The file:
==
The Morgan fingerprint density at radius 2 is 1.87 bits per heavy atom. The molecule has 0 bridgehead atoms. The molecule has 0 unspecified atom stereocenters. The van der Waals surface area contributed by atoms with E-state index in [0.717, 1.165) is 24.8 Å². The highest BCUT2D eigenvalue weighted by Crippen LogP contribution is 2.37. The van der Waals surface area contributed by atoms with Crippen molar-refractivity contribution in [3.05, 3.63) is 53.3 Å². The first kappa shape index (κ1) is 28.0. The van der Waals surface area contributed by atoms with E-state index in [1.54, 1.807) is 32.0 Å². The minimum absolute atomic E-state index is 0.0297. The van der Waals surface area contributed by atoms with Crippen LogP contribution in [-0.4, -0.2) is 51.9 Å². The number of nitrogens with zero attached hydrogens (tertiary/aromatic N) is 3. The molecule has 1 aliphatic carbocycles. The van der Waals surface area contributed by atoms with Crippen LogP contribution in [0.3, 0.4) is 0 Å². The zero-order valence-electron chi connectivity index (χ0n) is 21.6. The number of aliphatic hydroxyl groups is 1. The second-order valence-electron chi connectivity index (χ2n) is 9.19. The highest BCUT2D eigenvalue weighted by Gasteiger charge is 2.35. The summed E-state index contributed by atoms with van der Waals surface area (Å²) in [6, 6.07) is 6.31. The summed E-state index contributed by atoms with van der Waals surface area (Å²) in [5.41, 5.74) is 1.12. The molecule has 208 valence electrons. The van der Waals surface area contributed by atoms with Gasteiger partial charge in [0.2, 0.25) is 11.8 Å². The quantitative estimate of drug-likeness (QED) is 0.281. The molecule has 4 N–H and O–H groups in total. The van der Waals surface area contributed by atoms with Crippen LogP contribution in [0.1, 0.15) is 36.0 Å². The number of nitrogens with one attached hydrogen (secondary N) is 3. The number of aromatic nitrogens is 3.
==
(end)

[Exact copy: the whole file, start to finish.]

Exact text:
The Morgan fingerprint density at radius 2 is 1.87 bits per heavy atom. The molecule has 0 bridgehead atoms. The molecule has 0 unspecified atom stereocenters. The van der Waals surface area contributed by atoms with E-state index in [0.717, 1.165) is 24.8 Å². The highest BCUT2D eigenvalue weighted by Crippen LogP contribution is 2.37. The van der Waals surface area contributed by atoms with Crippen molar-refractivity contribution in [3.05, 3.63) is 53.3 Å². The first kappa shape index (κ1) is 28.0. The van der Waals surface area contributed by atoms with E-state index in [1.54, 1.807) is 32.0 Å². The minimum absolute atomic E-state index is 0.0297. The van der Waals surface area contributed by atoms with Crippen LogP contribution in [-0.4, -0.2) is 51.9 Å². The number of nitrogens with zero attached hydrogens (tertiary/aromatic N) is 3. The molecule has 1 aliphatic carbocycles. The van der Waals surface area contributed by atoms with Crippen LogP contribution in [0.3, 0.4) is 0 Å². The zero-order valence-electron chi connectivity index (χ0n) is 21.6. The number of aliphatic hydroxyl groups is 1. The second-order valence-electron chi connectivity index (χ2n) is 9.19. The highest BCUT2D eigenvalue weighted by Gasteiger charge is 2.35. The summed E-state index contributed by atoms with van der Waals surface area (Å²) in [6, 6.07) is 6.31. The summed E-state index contributed by atoms with van der Waals surface area (Å²) in [5.41, 5.74) is 1.12. The molecule has 208 valence electrons. The van der Waals surface area contributed by atoms with Gasteiger partial charge in [0.2, 0.25) is 11.8 Å². The quantitative estimate of drug-likeness (QED) is 0.281. The molecule has 4 N–H and O–H groups in total. The van der Waals surface area contributed by atoms with Crippen LogP contribution in [0.1, 0.15) is 36.0 Å². The number of nitrogens with one attached hydrogen (secondary N) is 3. The number of aromatic nitrogens is 3.